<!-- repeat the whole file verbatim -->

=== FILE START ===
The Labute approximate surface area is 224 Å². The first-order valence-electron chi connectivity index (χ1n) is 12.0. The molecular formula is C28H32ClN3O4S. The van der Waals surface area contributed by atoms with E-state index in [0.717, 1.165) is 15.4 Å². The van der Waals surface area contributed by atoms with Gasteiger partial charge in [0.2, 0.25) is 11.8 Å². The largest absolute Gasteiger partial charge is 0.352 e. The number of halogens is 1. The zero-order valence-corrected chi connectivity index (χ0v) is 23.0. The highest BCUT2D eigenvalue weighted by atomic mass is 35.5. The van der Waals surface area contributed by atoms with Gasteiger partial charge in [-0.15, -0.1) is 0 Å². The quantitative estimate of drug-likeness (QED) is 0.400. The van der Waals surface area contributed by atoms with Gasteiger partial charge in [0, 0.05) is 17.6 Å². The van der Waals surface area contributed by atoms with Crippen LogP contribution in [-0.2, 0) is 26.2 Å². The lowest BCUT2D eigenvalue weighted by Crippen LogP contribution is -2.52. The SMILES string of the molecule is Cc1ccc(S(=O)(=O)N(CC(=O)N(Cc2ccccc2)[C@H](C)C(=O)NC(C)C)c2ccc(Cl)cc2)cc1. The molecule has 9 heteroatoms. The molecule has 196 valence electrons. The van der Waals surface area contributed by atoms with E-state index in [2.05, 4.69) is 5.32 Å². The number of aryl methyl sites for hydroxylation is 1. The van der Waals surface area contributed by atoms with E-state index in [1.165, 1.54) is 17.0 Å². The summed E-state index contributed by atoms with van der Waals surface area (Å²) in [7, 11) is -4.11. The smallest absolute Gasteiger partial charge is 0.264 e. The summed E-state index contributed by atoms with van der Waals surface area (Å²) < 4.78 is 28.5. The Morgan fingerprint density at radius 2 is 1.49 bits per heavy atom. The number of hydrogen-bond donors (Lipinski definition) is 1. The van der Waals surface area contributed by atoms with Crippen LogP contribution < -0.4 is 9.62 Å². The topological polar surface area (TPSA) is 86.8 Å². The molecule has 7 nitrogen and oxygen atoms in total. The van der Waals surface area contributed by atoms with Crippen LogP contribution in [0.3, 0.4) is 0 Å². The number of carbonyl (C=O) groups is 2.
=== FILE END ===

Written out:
The Labute approximate surface area is 224 Å². The first-order valence-electron chi connectivity index (χ1n) is 12.0. The molecular formula is C28H32ClN3O4S. The van der Waals surface area contributed by atoms with E-state index in [0.717, 1.165) is 15.4 Å². The van der Waals surface area contributed by atoms with Gasteiger partial charge in [0.2, 0.25) is 11.8 Å². The largest absolute Gasteiger partial charge is 0.352 e. The number of halogens is 1. The zero-order valence-corrected chi connectivity index (χ0v) is 23.0. The highest BCUT2D eigenvalue weighted by atomic mass is 35.5. The van der Waals surface area contributed by atoms with Gasteiger partial charge in [-0.15, -0.1) is 0 Å². The quantitative estimate of drug-likeness (QED) is 0.400. The van der Waals surface area contributed by atoms with Gasteiger partial charge in [0, 0.05) is 17.6 Å². The van der Waals surface area contributed by atoms with Crippen LogP contribution in [-0.2, 0) is 26.2 Å². The lowest BCUT2D eigenvalue weighted by Crippen LogP contribution is -2.52. The SMILES string of the molecule is Cc1ccc(S(=O)(=O)N(CC(=O)N(Cc2ccccc2)[C@H](C)C(=O)NC(C)C)c2ccc(Cl)cc2)cc1. The molecule has 9 heteroatoms. The molecule has 196 valence electrons. The van der Waals surface area contributed by atoms with E-state index in [2.05, 4.69) is 5.32 Å². The number of aryl methyl sites for hydroxylation is 1. The van der Waals surface area contributed by atoms with E-state index in [1.165, 1.54) is 17.0 Å². The summed E-state index contributed by atoms with van der Waals surface area (Å²) in [7, 11) is -4.11. The smallest absolute Gasteiger partial charge is 0.264 e. The summed E-state index contributed by atoms with van der Waals surface area (Å²) < 4.78 is 28.5. The Morgan fingerprint density at radius 2 is 1.49 bits per heavy atom. The number of hydrogen-bond donors (Lipinski definition) is 1. The van der Waals surface area contributed by atoms with Crippen LogP contribution < -0.4 is 9.62 Å². The topological polar surface area (TPSA) is 86.8 Å². The molecule has 7 nitrogen and oxygen atoms in total. The van der Waals surface area contributed by atoms with Crippen LogP contribution in [0.3, 0.4) is 0 Å². The number of carbonyl (C=O) groups is 2.